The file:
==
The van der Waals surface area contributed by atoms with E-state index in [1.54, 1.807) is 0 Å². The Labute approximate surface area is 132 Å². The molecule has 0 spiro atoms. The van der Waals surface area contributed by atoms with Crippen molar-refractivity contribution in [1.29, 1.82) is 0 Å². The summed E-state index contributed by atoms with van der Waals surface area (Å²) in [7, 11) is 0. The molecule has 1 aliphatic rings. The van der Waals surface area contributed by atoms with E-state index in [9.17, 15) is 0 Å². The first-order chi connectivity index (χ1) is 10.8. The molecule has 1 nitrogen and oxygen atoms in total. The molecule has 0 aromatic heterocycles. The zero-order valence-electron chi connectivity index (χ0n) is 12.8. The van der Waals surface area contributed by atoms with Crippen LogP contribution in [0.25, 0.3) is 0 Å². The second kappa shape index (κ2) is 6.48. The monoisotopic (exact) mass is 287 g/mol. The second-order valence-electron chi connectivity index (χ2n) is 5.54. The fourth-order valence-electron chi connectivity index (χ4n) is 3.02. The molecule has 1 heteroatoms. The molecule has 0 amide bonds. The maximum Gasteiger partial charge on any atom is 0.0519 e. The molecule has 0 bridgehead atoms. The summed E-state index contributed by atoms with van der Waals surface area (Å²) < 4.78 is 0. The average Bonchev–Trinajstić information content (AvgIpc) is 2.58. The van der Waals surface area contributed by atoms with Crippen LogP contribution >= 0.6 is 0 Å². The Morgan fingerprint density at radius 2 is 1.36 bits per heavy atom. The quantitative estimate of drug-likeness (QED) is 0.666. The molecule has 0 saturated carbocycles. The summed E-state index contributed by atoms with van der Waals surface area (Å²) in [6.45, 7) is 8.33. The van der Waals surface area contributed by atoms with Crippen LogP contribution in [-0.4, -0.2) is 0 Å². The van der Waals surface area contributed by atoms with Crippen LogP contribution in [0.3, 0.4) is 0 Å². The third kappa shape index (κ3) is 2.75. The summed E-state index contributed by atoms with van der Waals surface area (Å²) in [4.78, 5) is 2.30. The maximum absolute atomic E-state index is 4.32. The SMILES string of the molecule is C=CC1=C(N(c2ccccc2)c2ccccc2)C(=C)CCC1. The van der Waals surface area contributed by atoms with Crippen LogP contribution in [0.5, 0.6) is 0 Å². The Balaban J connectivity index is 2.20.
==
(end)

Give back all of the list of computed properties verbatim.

The van der Waals surface area contributed by atoms with E-state index in [1.54, 1.807) is 0 Å². The Labute approximate surface area is 132 Å². The molecule has 0 spiro atoms. The van der Waals surface area contributed by atoms with Crippen molar-refractivity contribution in [1.29, 1.82) is 0 Å². The summed E-state index contributed by atoms with van der Waals surface area (Å²) in [7, 11) is 0. The molecule has 1 aliphatic rings. The van der Waals surface area contributed by atoms with E-state index in [9.17, 15) is 0 Å². The first-order chi connectivity index (χ1) is 10.8. The molecule has 1 nitrogen and oxygen atoms in total. The molecule has 0 aromatic heterocycles. The zero-order valence-electron chi connectivity index (χ0n) is 12.8. The van der Waals surface area contributed by atoms with Crippen LogP contribution in [0.25, 0.3) is 0 Å². The second kappa shape index (κ2) is 6.48. The monoisotopic (exact) mass is 287 g/mol. The second-order valence-electron chi connectivity index (χ2n) is 5.54. The fourth-order valence-electron chi connectivity index (χ4n) is 3.02. The molecule has 1 heteroatoms. The molecule has 0 amide bonds. The maximum Gasteiger partial charge on any atom is 0.0519 e. The molecule has 0 bridgehead atoms. The summed E-state index contributed by atoms with van der Waals surface area (Å²) < 4.78 is 0. The average Bonchev–Trinajstić information content (AvgIpc) is 2.58. The van der Waals surface area contributed by atoms with Crippen LogP contribution >= 0.6 is 0 Å². The Morgan fingerprint density at radius 2 is 1.36 bits per heavy atom. The quantitative estimate of drug-likeness (QED) is 0.666. The molecule has 0 saturated carbocycles. The summed E-state index contributed by atoms with van der Waals surface area (Å²) in [6.45, 7) is 8.33. The van der Waals surface area contributed by atoms with Crippen LogP contribution in [-0.4, -0.2) is 0 Å². The van der Waals surface area contributed by atoms with Crippen LogP contribution in [0.3, 0.4) is 0 Å². The third kappa shape index (κ3) is 2.75. The summed E-state index contributed by atoms with van der Waals surface area (Å²) in [4.78, 5) is 2.30. The maximum absolute atomic E-state index is 4.32. The SMILES string of the molecule is C=CC1=C(N(c2ccccc2)c2ccccc2)C(=C)CCC1. The van der Waals surface area contributed by atoms with Crippen LogP contribution in [0.5, 0.6) is 0 Å². The Balaban J connectivity index is 2.20.